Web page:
Go get Neck-Deep in a Long Box! I mean it. I cannot tell you the number of hours I spent, as a kid, digging through back issues in long boxes no matter where they were. Digging through long boxes at a comic book store was one of my favorite activities as a young comic book collector.
The first comics that I ever got, at least that I remember getting were out of the Sears catalog one year for Christmas. Back then, you could get a stack of 50 comics for very little money. I saw the ad in the Sears wishbook and it was on my list to Santa. Christmas morning, I woke up to see this stack of 50 comics. In that stack of comics, from every publisher under the sun, was one comic in particular that really captured my imagination: X-Men 171. For those of you that are not in the know, this is the issue where Rogue joins the X-Men. As I read this story, trying to figure out who all the characters were, I noticed these little notes in the panels. In case you are not aware, these were the citations to other comics, explaining the connections. These foot-notes drove me crazy. I wanted to know who these characters were and why they didn’t want this new super-hero to join the X-men. And who the hell was Carol Danvers?
Those comics stayed around my room for a few years. They were not bagged or boarded. I didn’t even know what bags and boards were at that point. I read them and re-read them. I bought the occasional unconnected issue from the local drug store where my dad was the manager. At that point, the covers of comics drove me to buy not necessarily the content inside the book. Fast forward a few years and my sister is going to college at Mississippi State. She is in class with a guy that owned a comic shop with his brother. It was called Gun Dog Comics and they operated out of their parent’s dog supply company. This was the first comic shop that I ever went into. I was hooked.
The best part about a comic book shop, besides having your own pull box (this is the box where they put al of the comics you subscribe to), is the rows and rows of long boxes containing back issues. Back issues were always my jam. I have been the person sitting in the comic store saying: got it, got it, got, need it, got it, got it. The problem with comic books is the fact that the back issue prices can range from expensive in the long boxes to the extreme if they have become wall books (more on that later).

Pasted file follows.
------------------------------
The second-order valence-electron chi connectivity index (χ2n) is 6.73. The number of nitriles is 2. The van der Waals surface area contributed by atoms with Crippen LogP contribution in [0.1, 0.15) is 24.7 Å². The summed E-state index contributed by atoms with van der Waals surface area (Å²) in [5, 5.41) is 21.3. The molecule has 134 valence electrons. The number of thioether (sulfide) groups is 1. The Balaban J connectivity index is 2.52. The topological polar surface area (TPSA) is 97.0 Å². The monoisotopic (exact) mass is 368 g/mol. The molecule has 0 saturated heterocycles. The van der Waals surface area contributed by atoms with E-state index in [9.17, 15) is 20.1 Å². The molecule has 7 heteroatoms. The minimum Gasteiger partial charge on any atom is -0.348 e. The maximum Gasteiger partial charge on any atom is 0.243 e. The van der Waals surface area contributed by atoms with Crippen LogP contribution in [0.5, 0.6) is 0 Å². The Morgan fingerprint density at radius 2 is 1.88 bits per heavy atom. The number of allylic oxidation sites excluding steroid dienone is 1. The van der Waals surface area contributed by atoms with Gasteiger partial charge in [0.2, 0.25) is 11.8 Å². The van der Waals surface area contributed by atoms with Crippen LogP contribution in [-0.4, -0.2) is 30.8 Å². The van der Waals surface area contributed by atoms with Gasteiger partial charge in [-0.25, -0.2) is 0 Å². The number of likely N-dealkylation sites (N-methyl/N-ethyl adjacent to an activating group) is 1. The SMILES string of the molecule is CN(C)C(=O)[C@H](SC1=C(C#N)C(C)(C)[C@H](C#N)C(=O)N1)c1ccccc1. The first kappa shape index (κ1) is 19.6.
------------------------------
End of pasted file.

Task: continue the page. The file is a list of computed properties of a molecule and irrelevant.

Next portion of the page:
To defeat the comic shop back issue price conundrum, I began to explore other avenues to expand my collection. My favorite avenue for this was the dirt mall, or flea market is you prefer. I have always been a fan of the flea market but when i started really collecting comics, this became my go to when I was on the hunt. I had a notebook with me collection listed out and I would pile through the long boxes at any flea market I could find looking for comic book gold. Found it a few times as well.
I think this is the part of the digital comic book revolution that makes me the saddest. Young comic collectors today will not know the fun of digging through long boxes like I did as a child, a young adult and a grown man. There is a lost art in the hunt of completing a collection and it makes me sad. So, here is my challenge to you, avid reader, go get neck-deep in a long box. Dig through the $1.00 box at your local comic store or venture into the dirt mall down the street and start checking out long boxes. You might be surprised what you would find.